reach zero, plaintiffs have not shown they are being treated any differently than
hospitals paid at the federal rate.
B. The Secretary’s reasoning is consistent
Plaintiffs state that the Secretary initially disagreed with commenters on this
issue during the rulemaking and comment session. Plaintiffs contend that even if the
Secretary now claims her double-counting method is a policy choice, she failed to
explain her choice during rulemaking or provide any explanation as to why it was
appropriate at that time. Consequently, they argue, the Secretary’s present position is a
post hoc rationalization.
The court disagrees with the plaintiffs’ position.8
The Secretary noted the
commenters’ claim that “the application of a cumulative budget neutrality adjustment
factor for the DRG changes from FYs 1993 through 2002 doubles the impact of this
adjustment on the hospital-specific rates.” FY 2010 Final Rule, 74 Fed. Reg. 43896. The
Secretary disagreed and responded that:
the hospital’s case-mix index for FY 2002, which is calculated using DRG
weights after normalization, do not reflect national average case weight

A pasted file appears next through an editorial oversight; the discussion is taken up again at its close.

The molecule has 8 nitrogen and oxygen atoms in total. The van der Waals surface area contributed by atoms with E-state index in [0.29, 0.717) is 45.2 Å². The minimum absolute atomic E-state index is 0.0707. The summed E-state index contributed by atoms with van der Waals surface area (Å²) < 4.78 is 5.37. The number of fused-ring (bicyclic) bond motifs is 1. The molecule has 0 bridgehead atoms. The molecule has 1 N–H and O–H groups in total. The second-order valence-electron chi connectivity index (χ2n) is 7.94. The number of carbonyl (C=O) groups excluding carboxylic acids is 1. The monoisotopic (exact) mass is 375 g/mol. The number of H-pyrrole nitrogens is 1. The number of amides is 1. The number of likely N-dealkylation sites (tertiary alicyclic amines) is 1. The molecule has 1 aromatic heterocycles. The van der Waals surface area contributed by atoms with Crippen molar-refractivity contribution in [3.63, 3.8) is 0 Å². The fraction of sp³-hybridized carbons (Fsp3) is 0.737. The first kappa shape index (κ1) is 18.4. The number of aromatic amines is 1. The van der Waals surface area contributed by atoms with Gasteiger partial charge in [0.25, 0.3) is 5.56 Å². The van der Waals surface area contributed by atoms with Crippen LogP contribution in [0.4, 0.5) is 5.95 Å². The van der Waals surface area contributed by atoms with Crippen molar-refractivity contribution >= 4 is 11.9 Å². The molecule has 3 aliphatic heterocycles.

change. We disagree with commenter’s assertions that the average case
weight from FYs 1993 through 2002 increased due to recalibration and
that the cumulative budget neutrality adjustment built into the Federal
rates and hospital specific rates for this time period offsets an average case
The Secretary argues that plaintiffs did not preserve their procedural challenge to the Secretary’s
inconsistent and/or post hoc rationalizations from the responses during the rulemaking session to the
current lawsuit because this claim was not identified in their complaint. Because the court finds that the
Secretary’s explanations are consistent and rational, the court does not address whether plaintiffs failed to
preserve this argument.
weight increase due to recalibration. The cumulative budget neutrality
adjustment is not already being accounted for when the fiscal
intermediary divides the FY 2002 average cost per discharge for a hospital
by the hospital’s case-mix index for FY 2002.
The Secretary rejected other comments that she was misapplying or
erroneously duplicating adjustments, and ultimately finalized the policy
discussed in the proposed rule to apply a cumulative budget neutrality
adjustment factor to MDHs’ FY 2002 hospital-specific rates to adjust for each
fiscal year from 1993 forward, as is done for the Federal rate. Id. at 43897.
The Secretary’s current position, while it may have been fine-tuned, is not
a “convenient litigating position” or “post hoc rationalization.” See Christopher v.